2. Respondent contends (Br. in Opp. 17-18) that the court of appeals' ruling is narrow and works no interference with the President's ability to preserve the national security in wartime. That argument is unavailing. The President made a determination as Commander in Chief that Padilla "represents a continuing, present and grave danger to the national security," and that "it is in the interest of the United States that the Secretary of Defense detain Mr. Padilla as an enemy combatant." Pet. App. 58a.
Respondent emphasizes (Br. in Opp. 18) that Padilla was not engaged in imminent hostilities at the moment of his initial seizure and was already detained by law enforcement before his transfer to military control. But the Quirin saboteurs likewise had been taken into custody by FBI agents before being transferred to military control, 317 U.S. at 21-23, and this Court made clear that it was immaterial whether they had "actually committed or attempted to commit any act of depredation" when they were initially seized, id. at 38. There thus is no basis for requiring the military to wait to seize an enemy combatant who has "engaged in conduct that constituted hostile and war-like acts" (Pet. App. 57a) and aims to aid the enemy in its efforts to attack the United States. Moreover, the President determined that Padilla possesses "intelligence about personnel and activities of al Qaeda that, if communicated to the U.S., would aid U.S. efforts to prevent attacks by al Qaeda on the United States." Id. at 57a-58a. The prospect of Padilla's transfer to civilian authorities in lieu of an outright release (see Br. in Opp. 18) thus in no way detracts from the President's determination that the national interest requires Padilla's detention as an enemy combatant.
B. The Court Of Appeals' Opinion Does Not Raise Any Issues Concerning The Extent To Which Padilla May Raise A Factual Challenge To The Determination That He Is An Enemy Combatant
Respondent submits (Br. in Opp. 19-23) that, if the Court grants certiorari, it should extend its review beyond the questions presented by the petition to address the extent to which Padilla may challenge the factual basis for the President's determination that he is an enemy combatant, including the standards of review for any such challenge and whether Padilla would be entitled to meet with counsel. Those issues are not properly presented by the court of appeals' decision. The court of appeals accepted the factual basis for Padilla's detention laid out in the Mobbs Declaration, and it ruled as a matter of law that the President lacks authority under those facts to detain Padilla as an enemy combatant. The court therefore explained that its decision "effectively moots arguments * * * concerning access to counsel, standard of review, and burden of proof." Pet. App. 4a n.1.6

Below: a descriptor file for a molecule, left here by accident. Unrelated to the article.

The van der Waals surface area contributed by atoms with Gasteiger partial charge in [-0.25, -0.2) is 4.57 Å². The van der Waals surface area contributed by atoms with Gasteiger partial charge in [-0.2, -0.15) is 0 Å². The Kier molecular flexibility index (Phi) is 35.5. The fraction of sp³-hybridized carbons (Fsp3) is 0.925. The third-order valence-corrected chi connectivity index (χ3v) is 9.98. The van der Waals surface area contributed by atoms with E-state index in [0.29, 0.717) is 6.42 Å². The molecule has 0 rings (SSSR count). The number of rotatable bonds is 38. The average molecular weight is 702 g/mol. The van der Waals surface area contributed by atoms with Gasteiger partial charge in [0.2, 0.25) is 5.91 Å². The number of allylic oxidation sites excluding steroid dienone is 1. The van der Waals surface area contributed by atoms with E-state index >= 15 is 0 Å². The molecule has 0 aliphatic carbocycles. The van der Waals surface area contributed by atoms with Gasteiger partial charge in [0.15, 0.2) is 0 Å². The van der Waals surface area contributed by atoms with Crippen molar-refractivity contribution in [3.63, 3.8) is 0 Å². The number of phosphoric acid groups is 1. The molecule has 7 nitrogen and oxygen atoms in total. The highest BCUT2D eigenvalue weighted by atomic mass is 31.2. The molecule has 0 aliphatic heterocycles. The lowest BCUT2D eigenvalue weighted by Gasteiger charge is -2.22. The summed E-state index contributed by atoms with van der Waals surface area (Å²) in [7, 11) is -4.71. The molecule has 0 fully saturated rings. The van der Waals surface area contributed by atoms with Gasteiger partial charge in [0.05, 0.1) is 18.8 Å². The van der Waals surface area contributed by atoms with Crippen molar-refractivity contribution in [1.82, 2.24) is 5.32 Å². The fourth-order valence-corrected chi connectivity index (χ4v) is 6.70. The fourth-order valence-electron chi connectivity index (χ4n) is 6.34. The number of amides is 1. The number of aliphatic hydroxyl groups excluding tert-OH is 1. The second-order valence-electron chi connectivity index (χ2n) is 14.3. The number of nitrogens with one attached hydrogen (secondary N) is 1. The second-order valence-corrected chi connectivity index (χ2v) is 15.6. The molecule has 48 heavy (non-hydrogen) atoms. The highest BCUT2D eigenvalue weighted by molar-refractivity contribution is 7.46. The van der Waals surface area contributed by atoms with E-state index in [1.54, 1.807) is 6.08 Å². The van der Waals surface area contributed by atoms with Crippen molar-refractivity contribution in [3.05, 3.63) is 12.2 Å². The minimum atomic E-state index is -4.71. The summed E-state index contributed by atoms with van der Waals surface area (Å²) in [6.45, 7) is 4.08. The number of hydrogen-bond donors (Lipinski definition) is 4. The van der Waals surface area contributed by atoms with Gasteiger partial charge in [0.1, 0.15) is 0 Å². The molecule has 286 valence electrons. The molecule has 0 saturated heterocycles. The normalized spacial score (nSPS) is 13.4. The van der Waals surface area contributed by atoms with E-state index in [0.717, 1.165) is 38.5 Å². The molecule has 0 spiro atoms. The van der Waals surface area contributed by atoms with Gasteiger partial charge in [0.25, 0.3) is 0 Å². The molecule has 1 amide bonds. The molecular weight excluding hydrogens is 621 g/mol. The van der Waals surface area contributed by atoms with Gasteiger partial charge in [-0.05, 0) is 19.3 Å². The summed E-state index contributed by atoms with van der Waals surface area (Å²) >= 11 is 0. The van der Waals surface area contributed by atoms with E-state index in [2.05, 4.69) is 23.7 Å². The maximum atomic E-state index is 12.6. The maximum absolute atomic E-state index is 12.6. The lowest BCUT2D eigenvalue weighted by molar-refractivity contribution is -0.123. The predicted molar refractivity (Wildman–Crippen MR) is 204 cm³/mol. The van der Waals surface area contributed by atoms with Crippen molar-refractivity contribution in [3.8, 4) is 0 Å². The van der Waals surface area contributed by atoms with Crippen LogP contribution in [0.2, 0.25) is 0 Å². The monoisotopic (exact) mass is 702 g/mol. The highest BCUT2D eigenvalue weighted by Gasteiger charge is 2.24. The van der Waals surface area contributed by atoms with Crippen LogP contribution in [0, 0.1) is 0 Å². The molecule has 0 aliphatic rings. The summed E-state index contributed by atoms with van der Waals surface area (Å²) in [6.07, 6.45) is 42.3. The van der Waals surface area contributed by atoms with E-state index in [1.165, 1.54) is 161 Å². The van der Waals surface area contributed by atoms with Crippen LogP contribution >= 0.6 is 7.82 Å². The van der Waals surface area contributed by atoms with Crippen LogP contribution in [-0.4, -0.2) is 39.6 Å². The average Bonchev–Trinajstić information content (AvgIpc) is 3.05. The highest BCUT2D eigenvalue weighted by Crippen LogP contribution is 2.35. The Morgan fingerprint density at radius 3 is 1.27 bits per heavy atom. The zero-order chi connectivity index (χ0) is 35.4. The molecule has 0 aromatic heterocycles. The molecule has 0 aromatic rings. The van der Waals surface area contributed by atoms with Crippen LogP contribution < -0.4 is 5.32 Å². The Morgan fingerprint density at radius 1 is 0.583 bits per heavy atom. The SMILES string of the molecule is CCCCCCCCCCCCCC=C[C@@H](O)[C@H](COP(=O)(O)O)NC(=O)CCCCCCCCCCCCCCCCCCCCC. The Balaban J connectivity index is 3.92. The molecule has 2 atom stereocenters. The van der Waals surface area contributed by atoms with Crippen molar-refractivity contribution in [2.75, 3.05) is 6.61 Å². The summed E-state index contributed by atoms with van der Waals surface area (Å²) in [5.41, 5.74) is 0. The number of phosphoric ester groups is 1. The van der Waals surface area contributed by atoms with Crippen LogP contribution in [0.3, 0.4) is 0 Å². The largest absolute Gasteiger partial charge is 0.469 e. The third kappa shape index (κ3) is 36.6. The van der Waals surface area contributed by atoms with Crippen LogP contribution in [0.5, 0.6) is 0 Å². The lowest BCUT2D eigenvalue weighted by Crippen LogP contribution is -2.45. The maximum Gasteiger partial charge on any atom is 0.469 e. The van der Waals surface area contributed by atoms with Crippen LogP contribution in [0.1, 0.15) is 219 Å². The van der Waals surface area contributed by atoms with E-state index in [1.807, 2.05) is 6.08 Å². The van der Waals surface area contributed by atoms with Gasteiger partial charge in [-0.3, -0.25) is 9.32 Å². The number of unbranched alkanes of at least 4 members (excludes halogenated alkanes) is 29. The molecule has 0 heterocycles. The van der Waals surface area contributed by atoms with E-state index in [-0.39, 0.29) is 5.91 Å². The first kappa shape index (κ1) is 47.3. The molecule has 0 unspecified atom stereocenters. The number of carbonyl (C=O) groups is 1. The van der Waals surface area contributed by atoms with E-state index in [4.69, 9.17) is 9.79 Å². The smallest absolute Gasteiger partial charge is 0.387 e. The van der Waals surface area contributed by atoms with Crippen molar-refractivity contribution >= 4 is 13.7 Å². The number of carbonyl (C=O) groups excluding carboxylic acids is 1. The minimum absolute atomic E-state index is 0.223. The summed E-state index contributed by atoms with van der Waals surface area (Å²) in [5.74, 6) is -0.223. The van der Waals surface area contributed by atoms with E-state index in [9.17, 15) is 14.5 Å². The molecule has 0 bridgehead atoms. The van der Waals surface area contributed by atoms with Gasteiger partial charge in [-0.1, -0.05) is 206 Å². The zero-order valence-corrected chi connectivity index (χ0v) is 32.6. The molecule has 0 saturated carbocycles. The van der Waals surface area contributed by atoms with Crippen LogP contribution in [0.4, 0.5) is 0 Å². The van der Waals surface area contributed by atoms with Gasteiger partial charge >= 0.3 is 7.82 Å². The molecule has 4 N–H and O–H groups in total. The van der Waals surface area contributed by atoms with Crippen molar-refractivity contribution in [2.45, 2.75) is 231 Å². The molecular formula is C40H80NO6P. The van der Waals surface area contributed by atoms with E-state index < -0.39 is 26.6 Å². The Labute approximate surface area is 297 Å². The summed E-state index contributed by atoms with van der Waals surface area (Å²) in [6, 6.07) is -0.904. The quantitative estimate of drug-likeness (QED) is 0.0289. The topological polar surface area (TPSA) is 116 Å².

This Court's usual practice is to confine its review to questions squarely raised by the opinion below rather than reaching out to resolve issues left unaddressed by the decision under review. See Capital Cities Cable, Inc. v. Crisp, 467 U.S. 691, 697 (1984) ("we do not ordinarily consider questions not specifically passed upon by the lower court"); Ralston v. Robinson, 454 U.S. 201, 220 n.14 (1981). Adherence to that practice is especially warranted where, as here, the Court is asked to decide sensitive and complex issues that have yet to be addressed by any court of appeals. Moreover, because the court of appeals invalidated Padilla's detention as a matter of law and ordered his release, Pet. App. 3a, 55a, any ruling by this Court on the extent to which Padilla may challenge the factual basis for the determination that he is an enemy combatant could result, at most, in modification (rather than affirmance) of the judgment below. And "[a]n argument that would modify the judgment even in a way that provides less relief cannot be presented without filing a * * * cross-petition," which respondent has not done. Robert L. Stern, et al., Supreme Court Practice 444 (8th ed. 2002); see Federal Energy Administration v. Algonquin SNG, Inc., 426 U.S. 548, 560 n.11 (1976). The Court thus should decline respondent's invitation to resolve issues not addressed by the court of appeals' decision, and should limit the grant of certiorari to the questions presented in the petition.7